Invitation and round-up from Robert Pearl.
On to this month’s Topic
What I have described above may be some behind-the-scenes details, but nevertheless, I packaged it in such a way that would provide entertainment (maybe ridicule?) to the reader at large. This was my presentation to the reader.
Therefore, the topic of this month’s T-SQL Tuesday is, “data-presentation” Or put better, formatting data for presentation to the end-user.
We may be the developers, and techno-geeks behind the code, whether simple, advanced, spaghetti, or otherwise. But, the data the user sees is most critical. The query output, the report, or data presentation, must be absolutely formatted in such a way that is easily understandable and readable by the end-user. The end-user can be the boss, supervisor, department head, the analyst, employees, or customers. And they must be the ones we cater our queries to!
It helps a lot, if we can simplify our code too. For example, when doing comparative analysis of the dataset results returned by a query, it makes it completely understandable if the output includes a percentage column. While for the end-user, it may be hard to digest milliseconds, megabytes, totals, and other assorted aggregated data, everyone can easily comprehend when something is X% percentage out of the whole.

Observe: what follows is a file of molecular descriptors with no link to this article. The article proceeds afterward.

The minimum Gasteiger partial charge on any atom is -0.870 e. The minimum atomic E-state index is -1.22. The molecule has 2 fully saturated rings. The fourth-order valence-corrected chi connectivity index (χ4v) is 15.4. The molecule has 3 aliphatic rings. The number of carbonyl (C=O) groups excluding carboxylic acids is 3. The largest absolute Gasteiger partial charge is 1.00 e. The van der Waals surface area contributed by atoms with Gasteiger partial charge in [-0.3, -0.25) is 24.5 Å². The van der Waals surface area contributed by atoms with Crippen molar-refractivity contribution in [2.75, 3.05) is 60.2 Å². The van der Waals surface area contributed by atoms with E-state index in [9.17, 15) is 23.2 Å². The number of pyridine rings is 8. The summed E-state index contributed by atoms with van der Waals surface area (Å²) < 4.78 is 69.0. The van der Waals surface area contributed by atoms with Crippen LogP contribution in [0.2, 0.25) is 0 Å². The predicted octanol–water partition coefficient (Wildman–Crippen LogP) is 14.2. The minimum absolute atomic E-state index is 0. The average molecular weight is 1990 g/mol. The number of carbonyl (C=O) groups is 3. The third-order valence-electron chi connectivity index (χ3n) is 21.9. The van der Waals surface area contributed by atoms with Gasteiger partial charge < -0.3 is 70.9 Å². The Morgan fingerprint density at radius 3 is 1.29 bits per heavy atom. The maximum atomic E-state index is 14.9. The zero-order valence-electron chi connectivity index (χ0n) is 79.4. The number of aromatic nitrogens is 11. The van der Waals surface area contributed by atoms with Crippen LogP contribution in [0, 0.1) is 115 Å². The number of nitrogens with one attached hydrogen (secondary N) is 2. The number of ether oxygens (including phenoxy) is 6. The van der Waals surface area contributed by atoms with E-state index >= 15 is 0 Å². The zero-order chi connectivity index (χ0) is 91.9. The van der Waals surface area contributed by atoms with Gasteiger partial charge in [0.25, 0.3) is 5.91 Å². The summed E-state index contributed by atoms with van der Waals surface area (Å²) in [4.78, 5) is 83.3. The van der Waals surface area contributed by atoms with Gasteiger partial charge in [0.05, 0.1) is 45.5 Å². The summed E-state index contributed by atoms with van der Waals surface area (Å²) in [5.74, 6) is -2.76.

For example, with the advent of Common Table Expressions (CTE), this makes it a whole lot easier to return all the data rows, along with the percentage in one single T-SQL pass.
Therefore, I am inviting you all to write about “data presentation” to the user. This can be in the form of T-SQL code, an SSRS report, etc. What can you do to streamline data presentation? I used a CTE, you can use one, but you don’t have to. No hard format, just be creative, and mention the importance of data presentation.